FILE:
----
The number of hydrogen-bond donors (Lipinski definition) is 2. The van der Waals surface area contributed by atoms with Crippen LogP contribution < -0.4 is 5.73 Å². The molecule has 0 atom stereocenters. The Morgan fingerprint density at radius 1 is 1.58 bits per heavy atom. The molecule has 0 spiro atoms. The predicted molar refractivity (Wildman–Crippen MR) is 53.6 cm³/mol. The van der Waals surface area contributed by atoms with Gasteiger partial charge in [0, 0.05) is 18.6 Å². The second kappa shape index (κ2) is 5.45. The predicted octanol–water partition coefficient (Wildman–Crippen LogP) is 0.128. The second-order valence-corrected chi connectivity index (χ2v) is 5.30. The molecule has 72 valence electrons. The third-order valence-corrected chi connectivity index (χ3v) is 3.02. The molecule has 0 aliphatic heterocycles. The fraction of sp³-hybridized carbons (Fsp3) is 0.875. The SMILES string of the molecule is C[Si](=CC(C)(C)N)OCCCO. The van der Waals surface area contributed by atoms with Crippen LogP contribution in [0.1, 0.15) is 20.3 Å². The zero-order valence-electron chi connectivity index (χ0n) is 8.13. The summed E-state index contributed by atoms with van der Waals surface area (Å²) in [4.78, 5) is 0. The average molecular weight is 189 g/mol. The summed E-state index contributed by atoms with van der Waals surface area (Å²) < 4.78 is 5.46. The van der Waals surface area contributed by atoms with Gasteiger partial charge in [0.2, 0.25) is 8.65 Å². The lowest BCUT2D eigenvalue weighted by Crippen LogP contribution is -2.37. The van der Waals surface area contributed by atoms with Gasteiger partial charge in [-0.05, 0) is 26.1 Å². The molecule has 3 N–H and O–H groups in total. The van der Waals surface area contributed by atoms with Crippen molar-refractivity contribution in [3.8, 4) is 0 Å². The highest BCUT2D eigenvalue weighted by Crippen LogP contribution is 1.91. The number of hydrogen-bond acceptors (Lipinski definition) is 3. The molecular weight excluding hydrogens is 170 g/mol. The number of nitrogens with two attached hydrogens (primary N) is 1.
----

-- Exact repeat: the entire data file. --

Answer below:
The number of hydrogen-bond donors (Lipinski definition) is 2. The van der Waals surface area contributed by atoms with Crippen LogP contribution < -0.4 is 5.73 Å². The molecule has 0 atom stereocenters. The Morgan fingerprint density at radius 1 is 1.58 bits per heavy atom. The molecule has 0 spiro atoms. The predicted molar refractivity (Wildman–Crippen MR) is 53.6 cm³/mol. The van der Waals surface area contributed by atoms with Gasteiger partial charge in [0, 0.05) is 18.6 Å². The second kappa shape index (κ2) is 5.45. The predicted octanol–water partition coefficient (Wildman–Crippen LogP) is 0.128. The second-order valence-corrected chi connectivity index (χ2v) is 5.30. The molecule has 72 valence electrons. The third-order valence-corrected chi connectivity index (χ3v) is 3.02. The molecule has 0 aliphatic heterocycles. The fraction of sp³-hybridized carbons (Fsp3) is 0.875. The SMILES string of the molecule is C[Si](=CC(C)(C)N)OCCCO. The van der Waals surface area contributed by atoms with Crippen LogP contribution in [0.1, 0.15) is 20.3 Å². The zero-order valence-electron chi connectivity index (χ0n) is 8.13. The summed E-state index contributed by atoms with van der Waals surface area (Å²) in [4.78, 5) is 0. The average molecular weight is 189 g/mol. The summed E-state index contributed by atoms with van der Waals surface area (Å²) < 4.78 is 5.46. The van der Waals surface area contributed by atoms with Gasteiger partial charge in [0.2, 0.25) is 8.65 Å². The lowest BCUT2D eigenvalue weighted by Crippen LogP contribution is -2.37. The van der Waals surface area contributed by atoms with Gasteiger partial charge in [-0.05, 0) is 26.1 Å². The molecule has 3 N–H and O–H groups in total. The van der Waals surface area contributed by atoms with Crippen molar-refractivity contribution in [3.8, 4) is 0 Å². The highest BCUT2D eigenvalue weighted by Crippen LogP contribution is 1.91. The number of hydrogen-bond acceptors (Lipinski definition) is 3. The molecular weight excluding hydrogens is 170 g/mol. The number of nitrogens with two attached hydrogens (primary N) is 1.